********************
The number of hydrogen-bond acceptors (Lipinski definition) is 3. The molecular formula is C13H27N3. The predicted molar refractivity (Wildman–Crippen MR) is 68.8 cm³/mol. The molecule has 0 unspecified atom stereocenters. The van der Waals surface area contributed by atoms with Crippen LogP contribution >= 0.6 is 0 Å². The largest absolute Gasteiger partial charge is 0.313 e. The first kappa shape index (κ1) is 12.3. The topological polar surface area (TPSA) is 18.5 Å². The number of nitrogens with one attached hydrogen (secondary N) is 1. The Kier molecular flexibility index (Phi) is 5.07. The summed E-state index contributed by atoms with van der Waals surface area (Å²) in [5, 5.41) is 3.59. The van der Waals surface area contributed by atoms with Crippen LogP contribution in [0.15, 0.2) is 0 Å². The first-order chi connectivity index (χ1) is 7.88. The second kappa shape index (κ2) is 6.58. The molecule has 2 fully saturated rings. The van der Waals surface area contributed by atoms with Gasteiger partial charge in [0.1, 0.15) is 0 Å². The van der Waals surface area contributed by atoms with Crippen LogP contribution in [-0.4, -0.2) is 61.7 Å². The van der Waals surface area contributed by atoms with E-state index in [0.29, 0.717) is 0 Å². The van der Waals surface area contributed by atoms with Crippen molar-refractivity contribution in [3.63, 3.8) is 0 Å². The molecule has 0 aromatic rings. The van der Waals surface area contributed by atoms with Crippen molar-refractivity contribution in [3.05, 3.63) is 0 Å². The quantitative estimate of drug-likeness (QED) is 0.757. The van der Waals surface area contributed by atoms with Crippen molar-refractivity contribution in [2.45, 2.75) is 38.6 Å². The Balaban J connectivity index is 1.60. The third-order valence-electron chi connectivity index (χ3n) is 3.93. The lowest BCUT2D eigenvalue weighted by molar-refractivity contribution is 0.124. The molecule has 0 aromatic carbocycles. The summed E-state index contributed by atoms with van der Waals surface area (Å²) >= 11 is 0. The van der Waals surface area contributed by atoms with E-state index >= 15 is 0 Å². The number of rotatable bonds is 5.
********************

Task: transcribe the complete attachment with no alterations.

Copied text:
The number of hydrogen-bond acceptors (Lipinski definition) is 3. The molecular formula is C13H27N3. The predicted molar refractivity (Wildman–Crippen MR) is 68.8 cm³/mol. The molecule has 0 unspecified atom stereocenters. The van der Waals surface area contributed by atoms with Crippen LogP contribution >= 0.6 is 0 Å². The largest absolute Gasteiger partial charge is 0.313 e. The first kappa shape index (κ1) is 12.3. The topological polar surface area (TPSA) is 18.5 Å². The number of nitrogens with one attached hydrogen (secondary N) is 1. The Kier molecular flexibility index (Phi) is 5.07. The summed E-state index contributed by atoms with van der Waals surface area (Å²) in [5, 5.41) is 3.59. The van der Waals surface area contributed by atoms with Crippen LogP contribution in [0.15, 0.2) is 0 Å². The first-order chi connectivity index (χ1) is 7.88. The second kappa shape index (κ2) is 6.58. The molecule has 2 fully saturated rings. The van der Waals surface area contributed by atoms with Gasteiger partial charge in [0.1, 0.15) is 0 Å². The van der Waals surface area contributed by atoms with Crippen LogP contribution in [-0.4, -0.2) is 61.7 Å². The van der Waals surface area contributed by atoms with E-state index in [0.29, 0.717) is 0 Å². The van der Waals surface area contributed by atoms with Crippen molar-refractivity contribution in [3.63, 3.8) is 0 Å². The molecule has 0 aromatic rings. The van der Waals surface area contributed by atoms with Crippen molar-refractivity contribution in [3.05, 3.63) is 0 Å². The quantitative estimate of drug-likeness (QED) is 0.757. The van der Waals surface area contributed by atoms with Crippen molar-refractivity contribution in [2.45, 2.75) is 38.6 Å². The Balaban J connectivity index is 1.60. The third-order valence-electron chi connectivity index (χ3n) is 3.93. The lowest BCUT2D eigenvalue weighted by molar-refractivity contribution is 0.124. The molecule has 0 aromatic carbocycles. The summed E-state index contributed by atoms with van der Waals surface area (Å²) >= 11 is 0. The van der Waals surface area contributed by atoms with E-state index >= 15 is 0 Å². The number of rotatable bonds is 5.